Be Systematic About Troubleshooting Complex Systems.
Be Systematic About Troubleshooting – It pays to be systematic when you’re troubleshooting complex security systems, especially if you can’t afford to break the loop.
Talking about measuring voltage across sensor terminations is all very well when discussing troubleshooting alarm systems, but it’s a whole other thing when your system combines access control, alarms, automation, lift control, REX and all the rest of it.
Many large legacy security systems might daisy chain between levels and even pass between buildings. Worse still, the issue might be intermittent. That makes it harder to find the the issue, but makes the issue even more frustrating for your client. Trying to get an accurate handle on what’s happening and why in such circumstances can be very difficult.
In such applications it pays to be systematic. It may take the efforts of a team’s most experienced and most rigorous technician to unpick issues relating to voltage drop across non-compliant cables or aged terminations, or to discover issues with the security system emanating from adjacent circuits.
When you’re troubleshooting a device you check the device, then the loop, then panel or relay terminations, power supply and fuses – do it twice – before considering further exploration of the controller.
But if entire branches of a system go offline for vague reasons, the challenges are much greater and will require techs break part of a system into portions to narrow down potential sources of trouble. This sounds easy enough but it won’t be if the system is live.
In some cases there might be a controller issue but in other cases it may be the collective resistance of a significant piece of cable infrastructure with no single piece being the cause and the only real fix being re-cabling. There may also be issues with shorts or ground loops.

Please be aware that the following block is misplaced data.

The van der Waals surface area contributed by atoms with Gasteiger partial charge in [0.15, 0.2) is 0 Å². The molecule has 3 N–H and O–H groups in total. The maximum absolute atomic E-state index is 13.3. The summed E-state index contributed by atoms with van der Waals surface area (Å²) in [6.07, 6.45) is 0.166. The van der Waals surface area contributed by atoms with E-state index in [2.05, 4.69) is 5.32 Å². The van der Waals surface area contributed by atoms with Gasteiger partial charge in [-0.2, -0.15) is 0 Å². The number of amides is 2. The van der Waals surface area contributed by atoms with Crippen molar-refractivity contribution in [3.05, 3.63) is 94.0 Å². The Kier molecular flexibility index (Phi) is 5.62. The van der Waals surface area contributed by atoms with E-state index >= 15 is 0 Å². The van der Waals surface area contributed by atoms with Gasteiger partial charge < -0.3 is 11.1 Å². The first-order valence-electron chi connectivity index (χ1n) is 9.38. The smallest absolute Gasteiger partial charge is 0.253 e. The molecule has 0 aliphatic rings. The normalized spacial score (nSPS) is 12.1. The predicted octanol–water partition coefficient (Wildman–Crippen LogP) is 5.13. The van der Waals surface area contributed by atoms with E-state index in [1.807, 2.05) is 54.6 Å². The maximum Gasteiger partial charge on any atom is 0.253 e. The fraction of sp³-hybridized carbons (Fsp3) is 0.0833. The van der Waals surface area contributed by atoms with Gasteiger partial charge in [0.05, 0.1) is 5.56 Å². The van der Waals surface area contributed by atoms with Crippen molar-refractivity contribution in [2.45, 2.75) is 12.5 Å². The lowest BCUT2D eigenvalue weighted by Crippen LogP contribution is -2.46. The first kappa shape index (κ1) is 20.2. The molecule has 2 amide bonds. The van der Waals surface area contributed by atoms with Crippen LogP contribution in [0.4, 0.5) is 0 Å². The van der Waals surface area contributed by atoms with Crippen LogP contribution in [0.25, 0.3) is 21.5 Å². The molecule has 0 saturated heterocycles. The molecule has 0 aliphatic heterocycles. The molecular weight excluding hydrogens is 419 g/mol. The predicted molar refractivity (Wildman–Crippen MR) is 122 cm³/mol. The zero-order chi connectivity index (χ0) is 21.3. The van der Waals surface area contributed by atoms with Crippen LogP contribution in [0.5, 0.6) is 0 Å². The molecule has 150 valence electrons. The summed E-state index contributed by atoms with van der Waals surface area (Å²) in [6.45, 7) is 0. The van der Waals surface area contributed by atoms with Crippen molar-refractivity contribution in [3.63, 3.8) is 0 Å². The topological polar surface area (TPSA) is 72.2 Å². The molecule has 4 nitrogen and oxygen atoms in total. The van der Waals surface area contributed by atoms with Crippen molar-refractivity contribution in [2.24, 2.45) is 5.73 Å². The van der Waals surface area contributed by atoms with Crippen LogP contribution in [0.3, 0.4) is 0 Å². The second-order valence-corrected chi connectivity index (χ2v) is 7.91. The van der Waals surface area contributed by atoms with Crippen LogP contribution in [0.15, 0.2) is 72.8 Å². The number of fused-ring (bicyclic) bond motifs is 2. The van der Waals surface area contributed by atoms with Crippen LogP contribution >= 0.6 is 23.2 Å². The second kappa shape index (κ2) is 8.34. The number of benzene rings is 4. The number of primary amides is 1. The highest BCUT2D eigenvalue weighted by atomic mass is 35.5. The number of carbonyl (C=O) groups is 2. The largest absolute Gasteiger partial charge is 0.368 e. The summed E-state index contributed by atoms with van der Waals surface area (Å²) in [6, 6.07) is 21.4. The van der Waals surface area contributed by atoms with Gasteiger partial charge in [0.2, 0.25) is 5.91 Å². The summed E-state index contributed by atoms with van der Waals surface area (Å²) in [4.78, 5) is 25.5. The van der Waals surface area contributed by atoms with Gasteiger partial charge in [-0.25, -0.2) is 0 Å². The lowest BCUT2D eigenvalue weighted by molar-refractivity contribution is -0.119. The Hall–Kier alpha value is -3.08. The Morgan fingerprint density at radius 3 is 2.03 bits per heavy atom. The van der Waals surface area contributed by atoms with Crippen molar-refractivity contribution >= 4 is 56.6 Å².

Then there are things you might not immediately think of, such as the addition of one extra device adding slightly more draw that pushes a controller component or inline breaker past specifications that were fine 20 years ago but now cause the system to behave in unexpected ways.
Be Systematic About Troubleshooting Complex Systems
It’s tempting to call the manufacturer 5 minutes in, but with older systems that may no longer be possible, and it’s always better to understand an issue yourself. Try to establish and record the scope of the problem fully examing the nature of the trouble as well as your measurements.
Try to replicate the problem. And try removing pieces of the security system to see if the issue is resolved by doing so. Such components might include a group of controllers, or 1 controller and all its devices, depending on what you’re up against.
You might also swap out things like a switch or a power supply, or even a controller, as part of the troubleshooting process. And again, this is going to be much more difficult if the system is live.
If you’re stumped, get the brains trust together. Some one who is across the install, someone who knows firmware, some one who knows this solution extremely well. Keep an open mind about the problem and rely on the data, rather than guesswork. There are times the issue with a security system will be an adjacent component integral to the circuit yet tucked away to one side or installed behind everything else.
“Be Systematic About Troubleshooting Complex Systems.”